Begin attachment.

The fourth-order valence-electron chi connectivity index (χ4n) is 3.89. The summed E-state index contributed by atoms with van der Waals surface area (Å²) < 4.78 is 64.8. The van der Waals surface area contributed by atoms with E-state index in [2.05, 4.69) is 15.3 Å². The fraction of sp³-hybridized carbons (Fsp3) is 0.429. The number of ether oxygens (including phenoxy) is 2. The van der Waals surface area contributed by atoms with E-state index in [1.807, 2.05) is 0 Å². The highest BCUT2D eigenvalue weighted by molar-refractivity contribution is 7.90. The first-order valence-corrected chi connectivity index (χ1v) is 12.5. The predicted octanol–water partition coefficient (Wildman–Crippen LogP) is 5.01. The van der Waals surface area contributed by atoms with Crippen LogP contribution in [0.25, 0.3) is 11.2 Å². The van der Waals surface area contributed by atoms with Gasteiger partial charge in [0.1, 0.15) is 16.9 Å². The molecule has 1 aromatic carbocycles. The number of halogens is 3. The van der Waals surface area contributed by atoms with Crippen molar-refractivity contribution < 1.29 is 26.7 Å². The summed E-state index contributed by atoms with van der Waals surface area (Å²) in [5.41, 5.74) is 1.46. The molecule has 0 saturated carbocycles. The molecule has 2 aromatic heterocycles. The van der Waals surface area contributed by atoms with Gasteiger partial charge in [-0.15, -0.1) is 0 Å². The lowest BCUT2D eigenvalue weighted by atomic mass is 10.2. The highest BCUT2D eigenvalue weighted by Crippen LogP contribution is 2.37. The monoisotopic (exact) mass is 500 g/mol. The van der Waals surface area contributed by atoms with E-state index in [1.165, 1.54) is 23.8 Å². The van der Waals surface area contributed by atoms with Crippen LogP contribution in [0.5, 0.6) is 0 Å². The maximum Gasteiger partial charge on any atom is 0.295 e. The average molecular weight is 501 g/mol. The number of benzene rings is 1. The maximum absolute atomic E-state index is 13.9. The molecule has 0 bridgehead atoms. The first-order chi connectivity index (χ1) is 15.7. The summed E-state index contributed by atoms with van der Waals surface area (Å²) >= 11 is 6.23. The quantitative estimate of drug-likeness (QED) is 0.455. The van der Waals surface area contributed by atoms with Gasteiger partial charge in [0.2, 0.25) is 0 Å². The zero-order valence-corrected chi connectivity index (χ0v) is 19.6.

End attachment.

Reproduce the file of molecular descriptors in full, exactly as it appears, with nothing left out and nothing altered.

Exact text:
The fourth-order valence-electron chi connectivity index (χ4n) is 3.89. The summed E-state index contributed by atoms with van der Waals surface area (Å²) < 4.78 is 64.8. The van der Waals surface area contributed by atoms with E-state index in [2.05, 4.69) is 15.3 Å². The fraction of sp³-hybridized carbons (Fsp3) is 0.429. The number of ether oxygens (including phenoxy) is 2. The van der Waals surface area contributed by atoms with E-state index in [1.807, 2.05) is 0 Å². The highest BCUT2D eigenvalue weighted by molar-refractivity contribution is 7.90. The first-order valence-corrected chi connectivity index (χ1v) is 12.5. The predicted octanol–water partition coefficient (Wildman–Crippen LogP) is 5.01. The van der Waals surface area contributed by atoms with Crippen LogP contribution in [0.25, 0.3) is 11.2 Å². The van der Waals surface area contributed by atoms with Gasteiger partial charge in [0.1, 0.15) is 16.9 Å². The molecule has 1 aromatic carbocycles. The number of halogens is 3. The van der Waals surface area contributed by atoms with Crippen molar-refractivity contribution < 1.29 is 26.7 Å². The summed E-state index contributed by atoms with van der Waals surface area (Å²) in [5.41, 5.74) is 1.46. The molecule has 0 saturated carbocycles. The molecule has 2 aromatic heterocycles. The van der Waals surface area contributed by atoms with Gasteiger partial charge in [-0.15, -0.1) is 0 Å². The lowest BCUT2D eigenvalue weighted by atomic mass is 10.2. The highest BCUT2D eigenvalue weighted by Crippen LogP contribution is 2.37. The monoisotopic (exact) mass is 500 g/mol. The van der Waals surface area contributed by atoms with E-state index in [1.165, 1.54) is 23.8 Å². The van der Waals surface area contributed by atoms with Crippen LogP contribution in [0.5, 0.6) is 0 Å². The maximum Gasteiger partial charge on any atom is 0.295 e. The average molecular weight is 501 g/mol. The number of benzene rings is 1. The maximum absolute atomic E-state index is 13.9. The molecule has 0 bridgehead atoms. The first-order chi connectivity index (χ1) is 15.7. The summed E-state index contributed by atoms with van der Waals surface area (Å²) >= 11 is 6.23. The quantitative estimate of drug-likeness (QED) is 0.455. The van der Waals surface area contributed by atoms with Gasteiger partial charge in [0.2, 0.25) is 0 Å². The zero-order valence-corrected chi connectivity index (χ0v) is 19.6.